Heading into 2021, many employees and leaders were under the impression they’d be back in the office by mid-year on a semifrequent basis. Now 2021 has come and gone, with headlines seemingly every day of delayed return-to-office plans and the overwhelming desire of U.S. workers to continue working remotely in some capacity, even post-pandemic. And, of course, the daily twists and turns of Covid-19 are telling us that we need flexibility and agility for the foreseeable future.
While some leaders might yearn for the days before the pandemic — when commutes were long and conference rooms were in short supply — it’s becoming increasingly clear that hybrid and remote work should be considered more permanent fixtures in the workplace rather than temporary solutions. And with this consideration comes different management strategies. Below are four “resolutions” leaders might consider incorporating to effectively manage hybrid teams and help workers feel valued, included and engaged in the new year.
1. Keep an open mind.
Today’s return-to-office plans do not so much signal a delay as they do a new reality of today’s work experience. While many truly love the energy that comes from being in person, and it does have an important spot in the workplace, your workforce likely includes many employees who value having the option of working virtually anywhere. Diverse generations, personalities and home situations can create a wide array of preferences that change over time.
It’s time to break away from the “old school” orthodoxy that gives credence to the notion that employees can only be productive under one roof and their manager’s watchful eye. Those companies that win today’s war for talent will likely be leaders in the hybrid and remote working space that understand how to bring together the best of both worlds.
2. Practice frequent, transparent communication with your team.
While the way we work might have changed, employees’ desires for feedback, support and mentorship certainly haven’t. And simply giving performance reviews on a semiannual or quarterly basis isn’t enough. If you ask, your teams will tell you what they need. Do they want more connection? Are they juggling complicated home commitments? Are they feeling isolated?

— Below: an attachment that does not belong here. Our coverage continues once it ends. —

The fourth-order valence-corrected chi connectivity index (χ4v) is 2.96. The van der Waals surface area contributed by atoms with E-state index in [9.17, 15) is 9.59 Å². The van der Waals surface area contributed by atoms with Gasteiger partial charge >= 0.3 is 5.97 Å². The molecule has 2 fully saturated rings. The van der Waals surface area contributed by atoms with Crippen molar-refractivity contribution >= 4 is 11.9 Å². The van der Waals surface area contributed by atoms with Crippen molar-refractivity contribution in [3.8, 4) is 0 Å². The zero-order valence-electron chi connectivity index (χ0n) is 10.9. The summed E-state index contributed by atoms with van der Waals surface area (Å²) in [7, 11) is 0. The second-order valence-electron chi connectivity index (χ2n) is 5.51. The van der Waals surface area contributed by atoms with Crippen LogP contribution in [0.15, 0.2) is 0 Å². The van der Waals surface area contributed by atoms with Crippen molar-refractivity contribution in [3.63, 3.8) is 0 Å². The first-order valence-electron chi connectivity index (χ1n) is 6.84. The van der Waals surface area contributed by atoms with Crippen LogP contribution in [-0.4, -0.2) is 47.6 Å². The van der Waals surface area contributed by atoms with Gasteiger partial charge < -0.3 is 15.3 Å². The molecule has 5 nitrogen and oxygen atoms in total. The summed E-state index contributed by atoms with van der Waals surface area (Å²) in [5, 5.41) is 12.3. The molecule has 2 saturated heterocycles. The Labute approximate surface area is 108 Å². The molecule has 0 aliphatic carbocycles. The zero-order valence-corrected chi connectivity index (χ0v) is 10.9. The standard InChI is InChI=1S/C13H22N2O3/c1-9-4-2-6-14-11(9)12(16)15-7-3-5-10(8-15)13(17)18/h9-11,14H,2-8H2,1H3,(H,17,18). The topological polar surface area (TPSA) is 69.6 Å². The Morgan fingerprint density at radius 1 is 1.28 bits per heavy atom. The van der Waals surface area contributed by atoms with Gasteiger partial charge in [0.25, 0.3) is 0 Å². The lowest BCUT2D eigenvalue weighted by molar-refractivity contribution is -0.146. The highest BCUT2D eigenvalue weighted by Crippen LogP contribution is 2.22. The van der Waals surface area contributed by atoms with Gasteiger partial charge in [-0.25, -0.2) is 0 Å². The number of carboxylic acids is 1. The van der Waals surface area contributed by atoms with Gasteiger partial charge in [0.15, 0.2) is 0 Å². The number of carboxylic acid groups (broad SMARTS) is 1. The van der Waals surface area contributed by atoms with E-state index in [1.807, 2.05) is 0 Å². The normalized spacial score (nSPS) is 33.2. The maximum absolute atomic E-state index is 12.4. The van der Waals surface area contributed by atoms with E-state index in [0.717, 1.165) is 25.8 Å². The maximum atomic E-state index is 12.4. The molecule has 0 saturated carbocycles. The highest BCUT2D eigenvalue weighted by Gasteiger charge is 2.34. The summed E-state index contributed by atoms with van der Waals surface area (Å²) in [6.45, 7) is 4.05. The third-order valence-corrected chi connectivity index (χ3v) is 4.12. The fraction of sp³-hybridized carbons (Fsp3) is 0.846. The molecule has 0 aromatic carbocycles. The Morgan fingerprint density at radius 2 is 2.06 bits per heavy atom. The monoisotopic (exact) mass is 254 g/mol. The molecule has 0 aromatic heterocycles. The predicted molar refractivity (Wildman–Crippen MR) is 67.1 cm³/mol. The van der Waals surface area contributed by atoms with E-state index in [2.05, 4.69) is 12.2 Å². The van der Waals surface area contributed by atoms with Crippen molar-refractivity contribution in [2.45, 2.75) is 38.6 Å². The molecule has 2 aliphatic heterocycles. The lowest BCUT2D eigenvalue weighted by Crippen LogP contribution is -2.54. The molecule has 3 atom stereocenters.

From larger group surveys to personal check-ins, leaders should keep a pulse on their teams to gauge their productivity and well-being. These check-ins should provide open forums for your employees to be candid and transparent about their workloads, along with wellness resources they may need if they’re struggling with symptoms of burnout or having difficulty coping with the stress of the current environment.
3. Be flexible, thoughtful and attentive to employee needs.
Whether employees are fully remote or on a hybrid schedule, what many workers really want at this time is flexibility and a company culture that fits their personal needs. Organizations that don’t emphasize flexibility — or that require their employees to work in person when it’s not necessary — will likely miss out on some amazing talent.
If possible, provide employees with flexible working hours so they can get personal and professional to-dos done in ways that suit them. With lines of communication open, your employees will also understand that this is a two-way street. There will be times where preferences cannot be accommodated, but fostering a feeling of support matters. Additionally, be intentional about evolving the “art of hybrid.” This is new to all of us; we are all learning together how to better engage with one another in different ways. The collaboration technology landscape is evolving quickly, and innovative capabilities emerge daily. This allows you to build muscle around how you gather your teams through both in-person and virtual means.
4. Focus on culture and the talent experience.
So many of us have spent the past two years surviving that we haven’t had much time to figure out how we thrive in this world. Different ways of working change norms and team dynamics, and it’s essential to reimagine what the workplace could be for your team members. How do you blend the old and the new? There’s a chance you’ve never met some of your team members in person, while others have been under your leadership for years now.
While some haven’t had those magical in-person bonding moments, keep in mind that you’ve likely bonded in other ways. We’ve all had a glimpse into one another’s daily lives. We’ve met one another’s families and pets as they pass by our screens. We’ve shared stories of joy and sadness through our common pandemic experiences. We’ve adjusted on the fly when school-age children were sent home to quarantine and meetings were interrupted by a family member. And we’ve collectively rolled our eyes over the phrase, “You’re on mute!” These experiences have shaped our workplace relationships, bringing an empathetic lens to home life that we didn’t necessarily appreciate when we only interacted in the office.
In 2022, leaders need to bring these worlds together and create a talent experience that genuinely has the best of both ways of working. Be intentional about what your culture will look like and define new norms as teams. Hold yourself to a stronger standard of inclusivity that makes everyone feel like part of the team.
Although we’ve made adjustments and progressively acclimated ourselves, it will take a concerted effort from leaders in 2022 to normalize, embrace and leverage remote and hybrid work models to bring in and retain top talent. Coming together in these moments that matter helps remind us that we are not facing the future alone.